Courtesy Reuters

Bringing Israel's Bomb Out of the Basement

Has Nuclear Ambiguity Outlived Its Shelf Life?

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In the shadow of the Holocaust, Israel made a determined effort to acquire nuclear weapons. However, just as fear of genocide is the key to understanding Israel's nuclear resolve, that fear has also encouraged nuclear restraint. After all, if Israel's enemies also acquired the bomb, the Jewish state might well face destruction, given its small size and high population density. Moreover, the specter of killing large numbers of innocent people, even to save their own, was morally unsettling for Israeli leaders.

This combination of resolve and restraint led to a code of nuclear conduct that is fundamentally different from that of all other nuclear weapons states. Israel neither affirms nor denies its possession of nuclear weapons; indeed, the government refuses to say anything factual about Israel's nuclear activities, and Israeli citizens are encouraged, both by law and by custom, to follow suit. And so they do, primarily through government censorship of and self-censorship by the media. This posture is known as nuclear opacity, or, in Hebrew, amimut.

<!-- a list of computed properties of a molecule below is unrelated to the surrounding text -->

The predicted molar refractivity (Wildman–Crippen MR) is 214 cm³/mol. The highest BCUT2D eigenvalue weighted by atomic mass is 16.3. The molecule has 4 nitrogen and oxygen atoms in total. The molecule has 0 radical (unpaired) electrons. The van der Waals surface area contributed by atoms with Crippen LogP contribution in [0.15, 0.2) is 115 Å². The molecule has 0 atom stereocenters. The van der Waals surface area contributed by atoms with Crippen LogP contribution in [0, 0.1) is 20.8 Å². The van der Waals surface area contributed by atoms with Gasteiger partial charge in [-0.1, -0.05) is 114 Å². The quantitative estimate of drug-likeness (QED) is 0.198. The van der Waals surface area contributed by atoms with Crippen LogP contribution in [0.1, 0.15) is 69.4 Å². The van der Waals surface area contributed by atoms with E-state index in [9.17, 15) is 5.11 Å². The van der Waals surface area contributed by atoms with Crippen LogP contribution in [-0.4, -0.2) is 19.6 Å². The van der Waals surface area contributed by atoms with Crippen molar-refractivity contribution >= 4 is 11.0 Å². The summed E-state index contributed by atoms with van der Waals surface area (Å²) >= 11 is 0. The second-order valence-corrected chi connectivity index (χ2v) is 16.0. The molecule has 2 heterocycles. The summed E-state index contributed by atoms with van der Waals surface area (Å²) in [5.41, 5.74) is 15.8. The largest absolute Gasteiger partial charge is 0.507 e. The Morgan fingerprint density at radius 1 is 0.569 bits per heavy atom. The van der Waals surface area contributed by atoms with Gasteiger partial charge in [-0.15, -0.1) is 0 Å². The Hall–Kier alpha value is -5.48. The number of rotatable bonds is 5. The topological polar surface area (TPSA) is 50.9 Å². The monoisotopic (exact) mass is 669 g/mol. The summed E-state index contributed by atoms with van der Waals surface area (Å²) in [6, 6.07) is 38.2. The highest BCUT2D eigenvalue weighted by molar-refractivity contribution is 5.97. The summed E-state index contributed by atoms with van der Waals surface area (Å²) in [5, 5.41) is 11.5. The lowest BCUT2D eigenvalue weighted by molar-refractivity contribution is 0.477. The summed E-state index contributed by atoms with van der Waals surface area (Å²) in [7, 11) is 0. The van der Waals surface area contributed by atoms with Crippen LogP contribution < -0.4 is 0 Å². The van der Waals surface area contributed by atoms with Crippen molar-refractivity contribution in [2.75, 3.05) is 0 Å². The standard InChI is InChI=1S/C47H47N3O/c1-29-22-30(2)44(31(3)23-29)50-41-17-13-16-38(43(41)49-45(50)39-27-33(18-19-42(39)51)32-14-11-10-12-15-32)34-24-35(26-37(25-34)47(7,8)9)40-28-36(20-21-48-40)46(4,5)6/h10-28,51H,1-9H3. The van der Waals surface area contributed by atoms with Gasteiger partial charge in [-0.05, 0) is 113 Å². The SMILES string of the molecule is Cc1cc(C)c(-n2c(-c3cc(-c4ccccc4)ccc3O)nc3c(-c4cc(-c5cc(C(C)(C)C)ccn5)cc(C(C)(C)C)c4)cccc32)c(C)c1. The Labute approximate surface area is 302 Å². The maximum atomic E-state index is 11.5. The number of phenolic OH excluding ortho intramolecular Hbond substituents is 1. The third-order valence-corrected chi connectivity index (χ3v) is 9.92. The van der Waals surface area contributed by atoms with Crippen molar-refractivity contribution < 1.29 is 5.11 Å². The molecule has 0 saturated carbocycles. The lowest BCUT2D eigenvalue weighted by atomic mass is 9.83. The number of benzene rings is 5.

The policy and practice of nuclear opacity was codified in 1969 in an extraordinary secret accord between Israeli Prime Minister Golda Meir and U.S. President Richard Nixon. Although this agreement has never been openly acknowledged or documented, its existence was revealed in 1991 by the Israeli journalist Aluf Benn, and more information came out in some recently declassified memos regarding Nixon's 1969 meeting with Meir written by Nixon's national security adviser, Henry Kissinger. According to the Nixon-Meir pact, as long as Israel did not advertise

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